The opinion of the court was delivered by: SWEET
Eduardo Cruz was convicted in New York Supreme Court of possession of explosive substances in 1971. He was sentenced to a term of seven years imprisonment. That conviction was affirmed by the Appellate Division, People v. Cruz, 41 A.D.2d 1027, 343 N.Y.S.2d 786 (1st Dep't 1973), and by the New York Court of Appeals, People v. Cruz, 34 N.Y.2d 362, 357 N.Y.S.2d 709, 314 N.E.2d 39, mod., 35 N.Y.2d 708, 361 N.Y.S.2d 641, 320 N.E.2d 274 (1974). In 1977, he petitioned this court for a writ of habeas corpus, under 28 U.S.C. § 2254 (1976), basing his attack upon his state conviction on an alleged violation of the federal wiretapping statute, Title III of the Omnibus Crime Control and Safe Streets Act of 1968, 18 U.S.C. §§ 2510 et seq. (1976) ("Title III"), and of his rights under the Sixth and Fourteenth Amendments to the United States Constitution. The intervening years have been taken up with a slow but substantial crossfire of affidavits, exhibits, and correspondence, including numerous requests for extensions of time by the state defendant, the most recent of which was filed only the week before last. That request, based on pure speculation as to what further investigation might yield at this late date, is denied.
The petition itself is granted.
The factual background is largely set forth in the opinion of this court dated September 12, 1979, and published at 477 F. Supp. 516 (S.D.N.Y.1979), appeal dismissed mem., 622 F.2d 573 (2d Cir. 1980). It will be chronicled only briefly here.
During Cruz's trial, the Assistant District Attorney who handled the case, John Fine, twice referred to matters knowledge of which, Cruz contended then as he contends today, Fine could only have acquired, whether directly or indirectly, through electronic surveillance. As explained in my prior opinion:
In cross-examining one of Cruz's witnesses during the trial, the prosecutor questioned him about a book which was never mentioned on direct examination and which Cruz's counsel claimed had been discussed on the telephone by him two days earlier. During his summation, the prosecutor referred to the trial testimony of an individual who in fact had never testified at the trial. The individual had allegedly been discussed as a possible defense character witness the day before in a telephone conversation between Cruz's counsel and a third party.
At trial and since, Cruz has argued convincingly that there was little "likelihood that this information discussed by the prosecutor could have come from any source other than a wiretap." Id. Nonetheless, the trial court and two levels of state appellate courts refused to compel the state to make the showing required by 18 U.S.C. § 3504, which applies to the state as well as to the federal government,
that Cruz had not been the subject of illegal electronic surveillance. At trial, the court ruled that petitioner's claim was premature. Post-conviction, the court failed to reach the merits of Cruz's wiretap claim, and concerned itself only with allowing counsel to build a record on which an appellate court could rule. On appeal, the Court of Appeals concluded that the trial court had reached the merits of petitioner's claim, and therefore declined to remand the case for further proceedings.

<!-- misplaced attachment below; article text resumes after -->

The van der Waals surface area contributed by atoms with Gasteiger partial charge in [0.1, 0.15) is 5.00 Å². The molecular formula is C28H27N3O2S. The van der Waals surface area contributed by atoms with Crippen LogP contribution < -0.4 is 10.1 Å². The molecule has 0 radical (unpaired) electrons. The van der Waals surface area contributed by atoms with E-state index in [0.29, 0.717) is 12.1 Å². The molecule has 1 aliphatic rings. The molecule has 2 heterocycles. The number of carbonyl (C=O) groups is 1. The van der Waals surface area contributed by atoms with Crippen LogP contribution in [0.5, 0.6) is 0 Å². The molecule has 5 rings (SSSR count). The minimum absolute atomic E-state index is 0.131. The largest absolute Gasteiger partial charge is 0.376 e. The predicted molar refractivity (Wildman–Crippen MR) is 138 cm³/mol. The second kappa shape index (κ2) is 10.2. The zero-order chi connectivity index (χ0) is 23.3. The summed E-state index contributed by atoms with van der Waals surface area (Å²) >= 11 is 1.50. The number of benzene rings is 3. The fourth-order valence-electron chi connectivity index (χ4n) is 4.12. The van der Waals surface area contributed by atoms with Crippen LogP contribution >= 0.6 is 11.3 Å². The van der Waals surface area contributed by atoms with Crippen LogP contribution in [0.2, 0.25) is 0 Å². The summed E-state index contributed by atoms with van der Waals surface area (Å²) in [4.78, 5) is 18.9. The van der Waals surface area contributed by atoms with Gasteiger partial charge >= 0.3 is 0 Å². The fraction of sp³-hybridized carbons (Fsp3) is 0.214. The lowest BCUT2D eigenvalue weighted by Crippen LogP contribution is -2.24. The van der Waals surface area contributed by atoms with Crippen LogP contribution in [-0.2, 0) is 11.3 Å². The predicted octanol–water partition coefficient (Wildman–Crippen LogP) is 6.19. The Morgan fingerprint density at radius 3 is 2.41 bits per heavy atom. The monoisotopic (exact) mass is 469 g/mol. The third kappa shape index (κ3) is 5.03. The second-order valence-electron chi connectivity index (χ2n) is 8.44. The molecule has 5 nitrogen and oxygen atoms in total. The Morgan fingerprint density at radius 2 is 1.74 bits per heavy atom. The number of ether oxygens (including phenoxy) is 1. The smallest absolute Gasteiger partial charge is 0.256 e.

At the time of my last decision in this matter, I had before me two statements by the Assistant District Attorney on the subject of wiretapping in Mr. Cruz's case. The first, an unsworn oral denial made during the trial, is as follows:
I have nothing no other statements by the witness on trial (the co-defendant), and nothing of an exculpatory nature of any kind, nor anything derived from any kind of surveillance of the nature (defense counsel) was talking about.
The second was a post-conviction affidavit stating:
At no time before or during that trial did I employ any electronic wiretapping or eavesdropping devices of any kind in the office of Barbara Handschu (petitioner's trial counsel) or any other place in order to gather evidence for that case. Additionally, no questions asked of any witness during the trial was (sic) based in any way on information gleaned from any electronic surveillance. Had the situation been otherwise, defense counsel, as required by law, would have been so informed.
In addition to failing to satisfy the requirement of being sworn and in writing, the first statement was uninformative. The second, which I analyzed in some detail in my previous opinion, satisfied the requirements of being sworn and in writing, but was nonetheless barely more useful than the first, laden as it was with ambiguities and negative pregnants. I concluded that it was legally insufficient to ...